These strips of butyl typically extend halfway or fully across the lower horizontal butyl. Once these two sections of butyl are applied, a cap of butyl should be placed along the upper horizontal nailing flange, crossing both vertical surfaces and overlapping. Make sure that this layer extends at least two to three inches past the vertical butyl surfaces.


After this is installed, the siding of choice can be applied. Siding can be anything from vinyl to stucco, cedar shake, and so on.


This method, when completed correctly, creates a primary, a secondary, and a tertiary layer of protection against water intrusion into the interior components of the home. Water intrusion often occurs when there are no waterproofing properties installed over the nailing flange. Typically, this leads to water beginning at the top or midpoint of the window and slowly making its way inside behind the nailing flange, ending up at the lower horizontal surface of the window’s rough opening. This water will start puddling and eventually, thanks to the nature of moisture moving towards drier material, will begin to make its way inside the building and adversely affect the framing, drywall, extension jambs, and trim on the interior components of the window.

Such an event can lead to mold growth, which typically requires the removal of cosmetic surfaces around the window and the window itself to properly correct the issue and ensure contaminants aren’t present in the home that can trigger adverse health reactions.

Following these general directions can help ensure a moldy window scenario doesn’t occur in your home.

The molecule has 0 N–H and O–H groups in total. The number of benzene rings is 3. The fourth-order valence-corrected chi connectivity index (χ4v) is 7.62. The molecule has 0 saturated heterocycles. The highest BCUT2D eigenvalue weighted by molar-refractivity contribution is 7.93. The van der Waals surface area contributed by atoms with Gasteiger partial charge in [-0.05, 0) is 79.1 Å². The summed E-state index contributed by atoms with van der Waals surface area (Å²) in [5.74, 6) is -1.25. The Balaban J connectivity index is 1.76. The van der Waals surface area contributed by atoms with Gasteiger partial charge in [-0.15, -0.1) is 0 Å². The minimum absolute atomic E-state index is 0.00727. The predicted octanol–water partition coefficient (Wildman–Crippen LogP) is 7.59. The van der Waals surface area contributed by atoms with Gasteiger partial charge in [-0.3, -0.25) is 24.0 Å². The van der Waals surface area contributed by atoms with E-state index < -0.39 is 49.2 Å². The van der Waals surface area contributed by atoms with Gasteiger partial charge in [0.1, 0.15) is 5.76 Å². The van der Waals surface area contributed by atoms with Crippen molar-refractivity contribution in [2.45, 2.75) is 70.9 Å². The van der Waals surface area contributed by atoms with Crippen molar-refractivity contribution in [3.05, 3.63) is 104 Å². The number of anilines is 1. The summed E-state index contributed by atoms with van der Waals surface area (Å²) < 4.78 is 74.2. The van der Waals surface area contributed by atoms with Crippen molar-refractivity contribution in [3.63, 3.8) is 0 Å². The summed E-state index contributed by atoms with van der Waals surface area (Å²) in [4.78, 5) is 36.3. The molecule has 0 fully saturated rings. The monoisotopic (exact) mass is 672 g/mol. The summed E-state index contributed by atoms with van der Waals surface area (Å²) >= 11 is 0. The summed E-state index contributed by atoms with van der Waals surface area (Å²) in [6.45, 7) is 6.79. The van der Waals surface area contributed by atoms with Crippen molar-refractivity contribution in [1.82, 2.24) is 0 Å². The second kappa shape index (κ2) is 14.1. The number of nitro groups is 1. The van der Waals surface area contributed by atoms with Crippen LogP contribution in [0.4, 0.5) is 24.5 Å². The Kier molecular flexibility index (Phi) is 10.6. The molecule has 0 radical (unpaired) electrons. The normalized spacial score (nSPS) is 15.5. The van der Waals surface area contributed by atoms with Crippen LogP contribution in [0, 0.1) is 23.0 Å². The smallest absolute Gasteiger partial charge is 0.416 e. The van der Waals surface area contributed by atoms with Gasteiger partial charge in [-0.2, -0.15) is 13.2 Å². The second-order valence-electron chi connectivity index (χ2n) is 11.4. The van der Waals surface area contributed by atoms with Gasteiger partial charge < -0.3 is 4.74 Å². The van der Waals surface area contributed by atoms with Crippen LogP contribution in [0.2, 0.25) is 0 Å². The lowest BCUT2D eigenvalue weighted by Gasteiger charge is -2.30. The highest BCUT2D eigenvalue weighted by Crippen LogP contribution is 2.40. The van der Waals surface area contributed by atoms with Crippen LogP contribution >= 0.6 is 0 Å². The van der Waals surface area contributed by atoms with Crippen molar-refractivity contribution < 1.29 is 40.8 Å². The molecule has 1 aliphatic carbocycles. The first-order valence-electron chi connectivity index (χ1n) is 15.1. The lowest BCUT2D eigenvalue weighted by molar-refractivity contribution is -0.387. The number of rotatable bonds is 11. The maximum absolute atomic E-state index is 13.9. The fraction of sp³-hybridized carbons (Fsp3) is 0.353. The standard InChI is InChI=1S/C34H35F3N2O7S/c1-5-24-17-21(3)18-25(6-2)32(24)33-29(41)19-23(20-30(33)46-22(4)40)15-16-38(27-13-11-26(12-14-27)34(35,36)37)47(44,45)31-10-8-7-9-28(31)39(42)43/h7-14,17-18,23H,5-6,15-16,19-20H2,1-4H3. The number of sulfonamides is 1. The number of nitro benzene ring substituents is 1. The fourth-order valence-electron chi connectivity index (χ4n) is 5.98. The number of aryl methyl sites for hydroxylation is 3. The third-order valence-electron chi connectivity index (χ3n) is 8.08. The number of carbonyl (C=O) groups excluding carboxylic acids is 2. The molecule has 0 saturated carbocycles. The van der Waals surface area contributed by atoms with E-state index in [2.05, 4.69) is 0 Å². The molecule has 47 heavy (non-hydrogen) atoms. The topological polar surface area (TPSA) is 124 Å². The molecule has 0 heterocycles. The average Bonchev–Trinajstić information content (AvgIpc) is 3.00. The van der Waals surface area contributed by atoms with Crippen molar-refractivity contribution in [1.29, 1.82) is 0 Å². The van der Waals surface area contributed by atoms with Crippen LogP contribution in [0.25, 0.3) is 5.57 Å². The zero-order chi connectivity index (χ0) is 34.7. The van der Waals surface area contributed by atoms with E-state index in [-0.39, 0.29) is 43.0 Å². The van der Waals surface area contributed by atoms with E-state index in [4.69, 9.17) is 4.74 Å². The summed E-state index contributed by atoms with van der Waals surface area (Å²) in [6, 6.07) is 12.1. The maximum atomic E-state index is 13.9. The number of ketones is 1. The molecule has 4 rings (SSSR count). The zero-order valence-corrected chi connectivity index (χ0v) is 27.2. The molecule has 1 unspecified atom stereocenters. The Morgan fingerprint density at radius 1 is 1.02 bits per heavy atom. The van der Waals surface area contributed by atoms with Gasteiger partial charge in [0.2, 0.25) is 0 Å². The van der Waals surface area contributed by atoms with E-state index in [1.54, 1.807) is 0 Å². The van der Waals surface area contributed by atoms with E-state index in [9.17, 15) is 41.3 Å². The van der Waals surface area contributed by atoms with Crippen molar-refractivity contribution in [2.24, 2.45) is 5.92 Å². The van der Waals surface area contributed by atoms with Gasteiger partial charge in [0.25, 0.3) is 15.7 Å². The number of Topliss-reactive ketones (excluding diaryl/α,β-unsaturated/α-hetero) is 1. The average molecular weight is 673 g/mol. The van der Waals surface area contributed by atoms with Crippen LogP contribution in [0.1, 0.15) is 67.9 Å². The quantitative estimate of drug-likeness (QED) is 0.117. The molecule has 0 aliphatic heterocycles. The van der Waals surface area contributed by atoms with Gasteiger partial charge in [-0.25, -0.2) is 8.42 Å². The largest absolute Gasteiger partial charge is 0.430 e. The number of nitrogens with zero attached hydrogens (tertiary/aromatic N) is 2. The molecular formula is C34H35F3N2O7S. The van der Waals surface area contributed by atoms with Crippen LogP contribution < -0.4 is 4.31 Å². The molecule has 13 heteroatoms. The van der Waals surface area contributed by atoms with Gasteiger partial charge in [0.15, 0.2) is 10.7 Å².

It can be difficult to 100% guarantee that a window has been installed correctly if you weren’t there for the process. That being said, there are a few signs that could point to a potential problem.

  • A noticeable draft near the window
  • Signs of water bandage, like peeling or bubbling paint
  • Gaps in the window and the frame (inside or outside)
  • Increasing energy bills due to heat let in by gaps in the window
  • Fog or condensation in between double-paned windows

If any of these occur, it often indicates an installation problem.


Construction is a huge part of ensuring mold on windows doesn’t happen to your home, but the preventative measures don’t stop there. Once this process is completed, those living in the home can also add a few extra steps to their home maintenance routine to ensure issues like mold on windowsills or some other contamination situation don’t arise.

  • Maintain an indoor humidity level of 35 to 50%: Any higher can allow mold to begin growing thanks to the moisture-rich air.¹⁴ Investing in a dehumidifier can help ensure that the indoor humidity remains at the correct level.
  • Keep windows closed during wet and humid days: This helps prevent water from making its way inside and ensures that the indoor humidity level stays low.